The U.S. Coast Guard Captain of the Port for Northern New England submitted his Waterway Suitability Analysis and Letter of Recommendation to the Federal Energy Regulatory Commission (FERC). The Analysis concludes, in part:
"The development, by the applicant, of standard operating parameters approved by the U.S. Coast Guard and coordinated with the Government of Canada to enable the safe and secure movement of LNG tankers through Canadian and U.S. waters, taking into account the need for...."
"The most probable security regime should consist of a mix of U.S. and Canadian federal, state/provincial, and local law enforcement, which may require cost-sharing arrangements, as outlined in the Energy Policy Act of 2005. As mentioned previously, a major portion of the vessels’ route is initially through Canadian waters. Calais LNG must be able to adequately demonstrate that an effective security regime has been established during the Canadian portion of the vessels’ planned route prior to a loaded LNG vessel being allowed to transit to the facility."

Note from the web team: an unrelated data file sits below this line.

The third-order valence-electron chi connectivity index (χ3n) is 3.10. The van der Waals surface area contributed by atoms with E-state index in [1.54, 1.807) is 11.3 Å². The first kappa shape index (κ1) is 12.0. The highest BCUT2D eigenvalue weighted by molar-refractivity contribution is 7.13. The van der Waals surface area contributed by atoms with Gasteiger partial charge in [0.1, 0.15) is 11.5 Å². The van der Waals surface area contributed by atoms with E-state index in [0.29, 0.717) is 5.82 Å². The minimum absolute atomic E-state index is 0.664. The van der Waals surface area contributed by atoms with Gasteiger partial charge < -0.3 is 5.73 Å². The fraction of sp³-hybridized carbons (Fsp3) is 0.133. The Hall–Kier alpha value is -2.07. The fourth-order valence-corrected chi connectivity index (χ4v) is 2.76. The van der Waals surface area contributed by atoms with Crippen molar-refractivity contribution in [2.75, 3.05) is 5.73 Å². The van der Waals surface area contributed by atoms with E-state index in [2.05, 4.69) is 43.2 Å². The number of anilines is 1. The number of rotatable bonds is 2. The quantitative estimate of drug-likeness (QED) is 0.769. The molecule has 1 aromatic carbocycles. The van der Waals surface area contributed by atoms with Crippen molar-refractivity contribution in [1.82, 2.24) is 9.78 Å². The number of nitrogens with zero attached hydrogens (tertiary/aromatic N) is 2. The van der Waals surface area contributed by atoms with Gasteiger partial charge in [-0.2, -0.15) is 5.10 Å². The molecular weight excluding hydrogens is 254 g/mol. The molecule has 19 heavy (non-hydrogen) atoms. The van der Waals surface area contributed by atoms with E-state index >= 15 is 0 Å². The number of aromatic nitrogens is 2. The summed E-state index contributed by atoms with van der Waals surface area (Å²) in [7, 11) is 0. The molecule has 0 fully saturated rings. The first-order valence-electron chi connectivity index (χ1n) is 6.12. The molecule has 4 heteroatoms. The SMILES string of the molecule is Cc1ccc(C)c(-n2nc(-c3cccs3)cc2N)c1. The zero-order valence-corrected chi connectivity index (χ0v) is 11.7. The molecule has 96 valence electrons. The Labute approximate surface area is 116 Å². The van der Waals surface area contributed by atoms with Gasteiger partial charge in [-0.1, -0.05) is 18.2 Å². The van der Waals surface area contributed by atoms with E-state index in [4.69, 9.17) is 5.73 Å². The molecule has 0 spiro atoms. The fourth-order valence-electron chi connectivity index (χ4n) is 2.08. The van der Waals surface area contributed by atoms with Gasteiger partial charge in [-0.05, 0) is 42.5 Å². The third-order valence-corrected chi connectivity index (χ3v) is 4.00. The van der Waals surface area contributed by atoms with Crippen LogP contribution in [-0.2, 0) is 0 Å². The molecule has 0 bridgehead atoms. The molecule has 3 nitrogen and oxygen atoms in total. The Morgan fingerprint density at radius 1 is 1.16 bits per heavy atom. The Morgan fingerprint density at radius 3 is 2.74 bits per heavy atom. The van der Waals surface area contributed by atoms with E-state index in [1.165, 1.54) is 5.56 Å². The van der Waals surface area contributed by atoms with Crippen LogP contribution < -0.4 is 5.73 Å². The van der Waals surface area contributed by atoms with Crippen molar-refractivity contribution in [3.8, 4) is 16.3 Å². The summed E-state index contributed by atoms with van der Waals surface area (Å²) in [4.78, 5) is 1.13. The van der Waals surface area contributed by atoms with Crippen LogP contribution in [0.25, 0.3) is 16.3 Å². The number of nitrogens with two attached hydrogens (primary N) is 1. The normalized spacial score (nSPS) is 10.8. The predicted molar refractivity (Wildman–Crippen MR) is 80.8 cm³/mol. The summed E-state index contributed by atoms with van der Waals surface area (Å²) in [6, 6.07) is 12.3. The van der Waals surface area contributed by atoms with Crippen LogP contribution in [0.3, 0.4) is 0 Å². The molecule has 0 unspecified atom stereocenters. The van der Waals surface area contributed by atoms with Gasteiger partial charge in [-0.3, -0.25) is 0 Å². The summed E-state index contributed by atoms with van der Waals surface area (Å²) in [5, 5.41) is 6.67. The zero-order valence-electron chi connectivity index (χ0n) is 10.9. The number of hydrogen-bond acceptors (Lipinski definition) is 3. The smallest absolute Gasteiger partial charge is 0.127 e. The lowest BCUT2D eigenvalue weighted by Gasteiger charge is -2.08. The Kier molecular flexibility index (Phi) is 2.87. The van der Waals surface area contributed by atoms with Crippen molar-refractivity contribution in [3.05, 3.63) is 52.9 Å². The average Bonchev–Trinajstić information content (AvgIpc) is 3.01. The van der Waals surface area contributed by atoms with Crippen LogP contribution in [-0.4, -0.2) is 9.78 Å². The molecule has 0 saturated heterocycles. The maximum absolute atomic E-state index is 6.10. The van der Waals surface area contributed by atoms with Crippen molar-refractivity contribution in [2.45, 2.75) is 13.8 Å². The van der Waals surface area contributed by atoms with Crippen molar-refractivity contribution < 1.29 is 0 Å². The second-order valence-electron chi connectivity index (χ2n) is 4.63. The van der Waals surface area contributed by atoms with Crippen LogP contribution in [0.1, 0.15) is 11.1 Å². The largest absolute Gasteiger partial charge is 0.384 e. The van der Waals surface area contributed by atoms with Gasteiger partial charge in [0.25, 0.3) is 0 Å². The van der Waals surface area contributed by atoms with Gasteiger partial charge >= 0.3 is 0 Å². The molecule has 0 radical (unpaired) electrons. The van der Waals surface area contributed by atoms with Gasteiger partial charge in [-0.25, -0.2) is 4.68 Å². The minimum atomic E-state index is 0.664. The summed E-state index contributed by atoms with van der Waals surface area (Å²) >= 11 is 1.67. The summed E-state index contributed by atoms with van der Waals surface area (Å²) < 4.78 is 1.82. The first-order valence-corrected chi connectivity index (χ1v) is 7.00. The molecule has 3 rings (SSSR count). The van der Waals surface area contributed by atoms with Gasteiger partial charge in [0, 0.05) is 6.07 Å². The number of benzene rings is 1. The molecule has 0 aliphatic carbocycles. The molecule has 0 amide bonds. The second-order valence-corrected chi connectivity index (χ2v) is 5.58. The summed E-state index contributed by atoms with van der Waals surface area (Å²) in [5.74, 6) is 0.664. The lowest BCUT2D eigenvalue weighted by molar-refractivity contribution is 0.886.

Save Passamaquoddy Bay researcher Robert Godfrey responded to the news by saying, "The Government of Canada has repeatedly and firmly stated at the highest level that LNG transits are banned from Passamaquoddy Bay, indicating Canadian safety and security cooperation will not occur."
"All three of the LNG proposals for Passamaquoddy Bay have known of this reality since 2007," Godfrey concluded.
The Coast Guard filings to FERC can be accessed at: http://elibrary.ferc.gov/idmws/File_list.asp?document_id=13850246